(Galveston, TX): Despite overwhelming public opposition and numerous fatal legal flaws, the National Marine Fisheries Service (NMFS) has approved a measure that permanently strips commercial fishermen and seafood consumers of over a third of a million pounds of red snapper from the Gulf of Mexico every year.
We’re disappointed that NMFS buckled under the political pressure from the Coastal “Conservation” Association (CCA). Amendment 28 has numerous defects that NMFS blatantly ignored, including that it wrongly rewards the recreational sector with a higher quota based on that sector’s prior overharvesting, will exacerbate stock depletion in half the Gulf of Mexico, and imposes unfair economic harms on the commercial sector without solving any of the problems in the recreational fishery. This is why fishermen and the public have consistently opposed this plan for years. NMFS once again made the wrong decision and it’s putting our businesses and the recovery of red snapper at risk.
Captain Buddy Guindon
Owner and operator, f/v Hull Raiser, Galveston, Texas
Executive Director, Gulf of Mexico Reef Fish Shareholders’ Alliance
The controversial measure, known as Amendment 28, reallocates annually over 350,000 pounds of commercial red snapper quota to the recreational sector, effectively rewarding that sector for exceeding its scientifically-based catch limit in 21 of the last 24 years. The commercial sector, by contrast, has consistently adhered to its catch limits. The Gulf of Mexico Fishery Management Council voted for this reallocation at a hotly contested meeting last year over tremendous opposition by the people that this measure would directly harm.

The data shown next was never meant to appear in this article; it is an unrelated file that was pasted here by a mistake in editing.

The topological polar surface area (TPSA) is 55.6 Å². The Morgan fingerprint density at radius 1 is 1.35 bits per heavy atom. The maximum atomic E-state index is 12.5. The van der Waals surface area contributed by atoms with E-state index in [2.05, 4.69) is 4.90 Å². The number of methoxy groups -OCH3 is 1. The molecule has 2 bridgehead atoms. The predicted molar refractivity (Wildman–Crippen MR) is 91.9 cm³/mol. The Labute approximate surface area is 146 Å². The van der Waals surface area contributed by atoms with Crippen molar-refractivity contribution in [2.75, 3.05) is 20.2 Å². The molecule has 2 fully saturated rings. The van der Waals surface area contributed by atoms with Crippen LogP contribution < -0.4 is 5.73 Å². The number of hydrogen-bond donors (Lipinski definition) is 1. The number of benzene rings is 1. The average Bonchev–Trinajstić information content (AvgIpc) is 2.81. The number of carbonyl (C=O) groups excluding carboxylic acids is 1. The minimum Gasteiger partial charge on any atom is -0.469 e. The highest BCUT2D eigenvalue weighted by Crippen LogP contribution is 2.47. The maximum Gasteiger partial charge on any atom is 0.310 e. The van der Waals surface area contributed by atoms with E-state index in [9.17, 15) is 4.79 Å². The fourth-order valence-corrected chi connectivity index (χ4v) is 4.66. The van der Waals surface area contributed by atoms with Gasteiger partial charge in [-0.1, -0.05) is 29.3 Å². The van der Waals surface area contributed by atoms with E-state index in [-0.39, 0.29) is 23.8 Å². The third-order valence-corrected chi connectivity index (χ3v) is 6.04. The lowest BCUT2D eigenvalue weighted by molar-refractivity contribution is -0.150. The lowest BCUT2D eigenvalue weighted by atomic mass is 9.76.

Commercial fishermen opposed this. Charter fishermen opposed this. Environmental organizations opposed this. Fish houses opposed this. Chefs and restraunteurs opposed this. Seafood consumers opposed this. Scientists opposed this. Even individual recreational anglers opposed this. So who actually supported this? The CCA and state fisheries bureaucrats – the same ones that want to eliminate the commercial red snapper fishery altogether.
Captain Glen Brooks
President, Gulf Fishermen’s Association, Lecanto, Florida
Fishermen and seafood consumers alike raised legitimate concerns with the impacts of such a decision on their ability to continue to sustainably access this public resource.
Up to 97% of Americans access Gulf red snapper as consumers of fish caught by commercial fishermen, not by catching it themselves. Taking access to this fishery from 97% of the general public and giving it to 3% who fish on their own yachts for leisure isn’t fair or equitable. With one stroke of the pen, NMFS has taken over half a million servings of red snapper off the plates of seafood consumers like you.
Captain Jim Zurbrick
Owner and Operator, f/v Jolly Rogers II, Steinhatchee, Florida
Throughout the reallocation discussions, government and independent scientists alike pointed out that reallocation will have negative impacts on the red snapper population:
- The Environmental Assessment for Amendment 28 concluded that “Increasing the recreational allocation…[leads] to a depressed stock size” in the Eastern Gulf of Mexico.
- The Gulf Council’s own Scientific and Statistical Committee concluded that the projected decline in the spawning stock in the Eastern Gulf “is exacerbated by increasing allocation to the recreational sector.”
- An independent analysis concluded that under realistic assumptions about recreational discard mortality using